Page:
With news of the imminent arrival of the much awaited Nintendo 3DS handheld (games) console, many are wondering if their 3D expectations will be met. Indeed some have even asked whether the kind of experience they will have when playing games such as Super Street Fighter and Resident Evil, or watching movies such as the original Shaun the Sheep will surpass what they are already used to.
Well, the answer to those questions cannot be far from actually taking a close look at how the 3DS will function and the kind of technology it uses. Basically, the 3DS is not too dissimilar from the DS in terms of its basic screen arrangement; the bottom touch screen uses a telescoping stylus that is stored in the unit while the top screen displays the 3D visuals.
In order to create the 3D effect, the system uses what is called a parallax barrier. The parallax barrier is a second LCD screen that sits just over the main viewing panel. It consists of a layer of material with a series of precision slits which makes it possible for each eye to see a different set of pixels, thereby creating a sense of 3D depth. Although the technology (as it is right now) works well when the user is sat in a fixed point in front of the viewing image, the same cannot be said when it is viewed from an angle position.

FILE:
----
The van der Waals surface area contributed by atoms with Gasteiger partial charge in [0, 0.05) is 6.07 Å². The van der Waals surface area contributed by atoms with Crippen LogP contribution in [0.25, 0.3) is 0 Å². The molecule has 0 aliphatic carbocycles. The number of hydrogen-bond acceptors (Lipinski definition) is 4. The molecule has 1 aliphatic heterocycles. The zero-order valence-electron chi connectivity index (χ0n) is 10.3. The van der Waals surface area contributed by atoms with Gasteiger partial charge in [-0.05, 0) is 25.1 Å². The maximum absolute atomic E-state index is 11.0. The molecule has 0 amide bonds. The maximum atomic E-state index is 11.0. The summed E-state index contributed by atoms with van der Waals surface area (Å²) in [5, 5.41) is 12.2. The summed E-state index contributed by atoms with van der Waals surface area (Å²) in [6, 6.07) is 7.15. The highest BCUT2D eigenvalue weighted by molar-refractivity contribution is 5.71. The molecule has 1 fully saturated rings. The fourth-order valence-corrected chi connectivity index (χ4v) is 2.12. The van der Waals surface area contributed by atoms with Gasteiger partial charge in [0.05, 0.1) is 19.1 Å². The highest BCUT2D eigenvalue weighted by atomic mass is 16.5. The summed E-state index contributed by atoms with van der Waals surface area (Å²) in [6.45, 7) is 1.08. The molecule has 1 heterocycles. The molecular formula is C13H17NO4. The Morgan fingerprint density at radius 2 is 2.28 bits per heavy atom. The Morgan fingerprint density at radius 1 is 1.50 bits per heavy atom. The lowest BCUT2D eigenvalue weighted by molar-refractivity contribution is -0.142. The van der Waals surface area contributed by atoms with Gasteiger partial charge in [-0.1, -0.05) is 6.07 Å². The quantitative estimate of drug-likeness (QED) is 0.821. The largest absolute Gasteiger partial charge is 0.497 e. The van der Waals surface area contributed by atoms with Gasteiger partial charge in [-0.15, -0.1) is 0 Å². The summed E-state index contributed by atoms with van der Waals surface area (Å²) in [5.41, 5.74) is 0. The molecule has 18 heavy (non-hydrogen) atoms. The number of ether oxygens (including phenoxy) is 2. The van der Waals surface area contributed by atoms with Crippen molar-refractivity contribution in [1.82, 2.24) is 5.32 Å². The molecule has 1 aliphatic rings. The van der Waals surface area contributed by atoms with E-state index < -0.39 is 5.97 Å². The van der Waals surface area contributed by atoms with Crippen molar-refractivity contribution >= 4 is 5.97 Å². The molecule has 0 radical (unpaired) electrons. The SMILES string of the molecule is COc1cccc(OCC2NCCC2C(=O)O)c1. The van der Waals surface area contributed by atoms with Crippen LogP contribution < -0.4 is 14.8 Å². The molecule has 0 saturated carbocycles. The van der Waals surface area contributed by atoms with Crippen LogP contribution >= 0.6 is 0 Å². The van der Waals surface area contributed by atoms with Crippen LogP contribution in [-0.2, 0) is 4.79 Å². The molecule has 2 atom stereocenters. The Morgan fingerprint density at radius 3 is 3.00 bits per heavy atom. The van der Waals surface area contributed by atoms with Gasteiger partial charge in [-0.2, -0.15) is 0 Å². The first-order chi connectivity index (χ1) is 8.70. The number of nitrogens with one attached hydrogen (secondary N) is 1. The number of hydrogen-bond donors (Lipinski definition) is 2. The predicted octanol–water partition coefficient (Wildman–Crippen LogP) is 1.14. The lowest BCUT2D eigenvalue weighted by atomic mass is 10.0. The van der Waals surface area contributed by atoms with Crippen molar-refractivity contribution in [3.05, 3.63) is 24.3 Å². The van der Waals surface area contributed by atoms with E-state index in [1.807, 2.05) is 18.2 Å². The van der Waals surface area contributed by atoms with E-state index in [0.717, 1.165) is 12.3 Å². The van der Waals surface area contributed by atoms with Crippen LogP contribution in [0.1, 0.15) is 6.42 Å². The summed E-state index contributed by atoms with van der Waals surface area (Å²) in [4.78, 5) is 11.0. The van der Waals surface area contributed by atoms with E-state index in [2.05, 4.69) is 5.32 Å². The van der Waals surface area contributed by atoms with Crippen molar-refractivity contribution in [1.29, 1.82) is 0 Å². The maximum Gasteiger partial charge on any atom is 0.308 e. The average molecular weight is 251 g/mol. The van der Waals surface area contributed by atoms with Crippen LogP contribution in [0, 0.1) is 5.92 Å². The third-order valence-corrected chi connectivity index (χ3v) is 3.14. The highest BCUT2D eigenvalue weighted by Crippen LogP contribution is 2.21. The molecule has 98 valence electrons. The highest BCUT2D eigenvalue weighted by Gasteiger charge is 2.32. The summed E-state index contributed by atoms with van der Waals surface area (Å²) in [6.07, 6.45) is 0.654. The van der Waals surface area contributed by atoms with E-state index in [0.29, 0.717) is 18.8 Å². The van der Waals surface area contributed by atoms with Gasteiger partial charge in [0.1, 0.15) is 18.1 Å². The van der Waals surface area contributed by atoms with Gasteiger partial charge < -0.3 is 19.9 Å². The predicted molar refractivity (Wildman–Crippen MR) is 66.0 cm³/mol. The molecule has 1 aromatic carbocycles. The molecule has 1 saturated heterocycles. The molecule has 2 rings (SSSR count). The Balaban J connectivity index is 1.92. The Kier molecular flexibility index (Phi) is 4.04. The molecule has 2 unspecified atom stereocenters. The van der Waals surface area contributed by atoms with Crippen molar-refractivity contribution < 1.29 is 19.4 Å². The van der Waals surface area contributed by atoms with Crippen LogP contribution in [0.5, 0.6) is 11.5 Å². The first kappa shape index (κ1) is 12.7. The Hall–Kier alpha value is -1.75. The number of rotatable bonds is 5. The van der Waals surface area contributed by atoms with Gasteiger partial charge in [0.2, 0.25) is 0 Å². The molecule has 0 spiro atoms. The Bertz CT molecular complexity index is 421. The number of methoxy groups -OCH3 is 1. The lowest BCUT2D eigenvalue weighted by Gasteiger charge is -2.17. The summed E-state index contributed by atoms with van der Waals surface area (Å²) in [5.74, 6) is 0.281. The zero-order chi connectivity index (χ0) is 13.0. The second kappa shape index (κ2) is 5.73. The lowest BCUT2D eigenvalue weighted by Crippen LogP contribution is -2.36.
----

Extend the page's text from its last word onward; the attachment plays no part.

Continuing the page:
Furthermore, the Nintendo 3DS handheld console comes with a slider at the side which allows to choose the intensity of the 3D display from an intense experience to a moderate or relatively low one. However, there is a slight reason for concern which has prompted Nintendo to warn that children under 6 years of age should not use the 3D function. While the 3DS will appeal to a lot of people including those children that are under the age of 6, there is the possibility that it could interfere with the development of their eyesight and the future use of their eye muscles.
READ: Nintendo 3DS Review here
Are you excited by the launch of the Nintendo 3DS?
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